Table of Contents

The Political Economy of Inter-Regional Fiscal Flows

The Political Economy of Inter-Regional Fiscal Flows

Measurement, Determinants and Effects on Country Stability

Studies in Fiscal Federalism and State–local Finance series

Edited by Núria Bosch, Marta Espasa and Albert Solé Ollé

Struggles over what a region receives, or should receive, from the budget of the central government are common to many countries. Discussions often focus on the measures of ‘net fiscal flows’ or ‘fiscal balances’ provided by the government or other actors. This unique book shows just how these flows are computed then interpreted and clarifies the often misunderstood economic and political motives that explain why some regions receive more monies than others.

Comment I

Núria Bosch

Subjects: economics and finance, public finance, politics and public policy, public policy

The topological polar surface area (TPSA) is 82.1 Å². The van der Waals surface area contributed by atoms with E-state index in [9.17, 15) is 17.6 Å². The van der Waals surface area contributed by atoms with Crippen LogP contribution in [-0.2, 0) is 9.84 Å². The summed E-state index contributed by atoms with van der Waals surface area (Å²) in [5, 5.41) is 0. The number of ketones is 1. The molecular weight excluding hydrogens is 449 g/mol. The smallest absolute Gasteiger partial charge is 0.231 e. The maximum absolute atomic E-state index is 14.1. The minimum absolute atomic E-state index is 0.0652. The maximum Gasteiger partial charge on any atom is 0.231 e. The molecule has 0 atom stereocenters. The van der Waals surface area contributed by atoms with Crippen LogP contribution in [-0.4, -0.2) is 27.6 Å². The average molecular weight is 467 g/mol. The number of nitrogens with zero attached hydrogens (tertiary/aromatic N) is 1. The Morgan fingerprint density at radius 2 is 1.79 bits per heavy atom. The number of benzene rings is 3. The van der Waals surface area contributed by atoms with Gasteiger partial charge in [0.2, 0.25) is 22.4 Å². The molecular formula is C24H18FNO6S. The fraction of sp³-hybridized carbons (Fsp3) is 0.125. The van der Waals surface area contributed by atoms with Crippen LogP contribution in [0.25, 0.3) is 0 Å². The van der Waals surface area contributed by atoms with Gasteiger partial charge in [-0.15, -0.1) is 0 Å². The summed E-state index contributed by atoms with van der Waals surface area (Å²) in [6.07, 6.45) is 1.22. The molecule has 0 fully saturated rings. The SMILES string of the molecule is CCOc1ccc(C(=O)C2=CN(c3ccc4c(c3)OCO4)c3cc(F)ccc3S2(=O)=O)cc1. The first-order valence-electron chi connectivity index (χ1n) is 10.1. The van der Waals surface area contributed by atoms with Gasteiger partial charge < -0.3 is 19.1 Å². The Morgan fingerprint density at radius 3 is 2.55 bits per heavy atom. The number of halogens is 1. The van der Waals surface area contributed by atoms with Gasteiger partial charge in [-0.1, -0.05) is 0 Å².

Núria Bosch The theory of public finance, and, within it, the theory of the territorial incidence of public sector action, is the methodological basis for estimating fiscal balances. The analysis of the territorial incidence of revenues is older than that of the expenditures, and its theoretical basis is widely accepted by academics. The objective is to calculate the economic incidence of taxation, measured by the decrease that real income suffers due to taxation, distinguishing economic incidence from legal or formal incidence which are implicit in the tax payment. Therefore, economic incidence tries to determine who bears the tax burden. Once space is introduced into the economic incidence analysis, revenues are allocated to the territory where the people who bear the tax burden live. Likewise, it would be interesting to emphasize Norregaard (1997) and Short’s (1984) contributions which, contrary to the previous approach to the territorial allocation of revenues, estimate revenues generated within a region by allocating tax revenues according to the tax base of each region. As Norregaard admits, it is a legitimate strategy to assign tax revenues as if a region collected the revenues of supra-national fiscal legislation in its own territory. This criterion fits better with fiscal decentralization or fiscal federalism scenarios, in which sub-central governments have some fiscal sovereignty. Nevertheless, the analysis of the distribution of the benefits arising from public expenditure has been proven to be, both theoretically and practically, more complicated than tax incidence analysis. The economic analysis of the incidence of public sector...

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